ARTICLE | doi:10.20944/preprints201810.0062.v1
Subject: Earth Sciences, Geophysics Keywords: ASTER instrument, stereo, digital elevation model, global database, optical sensor, water body detection.
Online: 3 October 2018 (17:01:08 CEST)
A waterbody detection technique is an essential part of digital elevation model (DEM) generation to delineate land-water boundaries and set flattened elevations. This paper describes the technical methodology for improving the initial tile-based waterbody data that are created during production of the ASTER GDEM, because without improvement such tile-based waterbody data are not suitable for incorporating into the new ASTER GDEM Version 3. Waterbodies are classified into three categories: sea, lake, and river. For sea-waterbodies, the effect of sea ice is removed to better delineate sea shorelines in high latitude areas, because sea ice prevents accurate delineation of sea shorelines. For lake-waterbodies, the major part of the processing is to set the unique elevation value for each lake using a mosaic image that covers the entire lake area. Rivers present a unique challenge, because their elevations gradually step down from upstream to downstream. Initially, visual inspection is required to separate rivers from lakes. A stepwise elevation assignment, with a step of one meter, is carried out by manual or automated methods, depending on the situation. The ASTER GWBD product consists of a global set of 1º latitude-by-1º longitude tiles containing water body attribute and elevation data files in geographic latitude and longitude coordinates and with one arc second posting. Each tile contains 3601-by-3601 data points. All improved waterbody elevation data are incorporated into the ASTER GDEM to reflect the improved results.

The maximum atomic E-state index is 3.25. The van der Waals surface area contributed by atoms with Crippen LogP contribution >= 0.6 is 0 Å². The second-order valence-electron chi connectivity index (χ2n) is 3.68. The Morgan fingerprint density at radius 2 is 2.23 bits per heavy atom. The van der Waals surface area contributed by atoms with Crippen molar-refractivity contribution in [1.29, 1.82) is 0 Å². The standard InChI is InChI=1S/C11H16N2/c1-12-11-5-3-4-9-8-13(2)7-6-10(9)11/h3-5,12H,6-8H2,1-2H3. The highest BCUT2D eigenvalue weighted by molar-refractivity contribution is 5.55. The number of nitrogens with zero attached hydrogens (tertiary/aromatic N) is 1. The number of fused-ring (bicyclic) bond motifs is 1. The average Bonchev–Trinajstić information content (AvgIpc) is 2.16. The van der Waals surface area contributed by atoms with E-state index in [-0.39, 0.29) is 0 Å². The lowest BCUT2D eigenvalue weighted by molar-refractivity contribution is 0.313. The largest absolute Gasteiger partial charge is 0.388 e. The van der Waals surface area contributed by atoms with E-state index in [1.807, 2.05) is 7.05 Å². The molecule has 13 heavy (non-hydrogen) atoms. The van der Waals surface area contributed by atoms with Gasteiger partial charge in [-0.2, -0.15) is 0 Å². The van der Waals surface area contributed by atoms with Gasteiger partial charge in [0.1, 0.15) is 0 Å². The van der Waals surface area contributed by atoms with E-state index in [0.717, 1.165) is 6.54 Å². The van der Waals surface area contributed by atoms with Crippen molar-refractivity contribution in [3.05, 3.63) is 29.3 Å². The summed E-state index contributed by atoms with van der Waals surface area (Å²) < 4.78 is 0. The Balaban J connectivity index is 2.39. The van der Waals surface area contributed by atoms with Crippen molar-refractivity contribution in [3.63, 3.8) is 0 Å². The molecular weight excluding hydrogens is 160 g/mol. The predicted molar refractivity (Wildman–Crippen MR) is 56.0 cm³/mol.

ARTICLE | doi:10.20944/preprints201802.0103.v1
Online: 15 February 2018 (16:49:55 CET)
An effective on-board cloud detection method in small satellites would greatly improve the downlink data transmission efficiency and reduce the memory cost. In this paper, an ensemble method combining a lightweight U-Net with wavelet image compression is proposed and evaluated. The red, green, blue and infrared waveband images from Landsat-8 dataset are trained and tested to estimate the performance of proposed method. The LeGall-5/3 wavelet transform is applied on the dataset to accelerate the neural network and improve the feasibility of on-board implement. The experiment results illustrate that the overall accuracy of the proposed model achieves 97.45% by utilizing only four bands. Tests on low coefficients of compressed dataset have shown that the overall accuracy of the proposed method is still higher than 95%, while its inference speed is accelerated to 0.055 second per million pixels and maximum memory cost reduces to 2Mb. By taking advantage of mature image compression system in small satellites, the proposed method provides a good possibility of on-board cloud detection based on deep learning.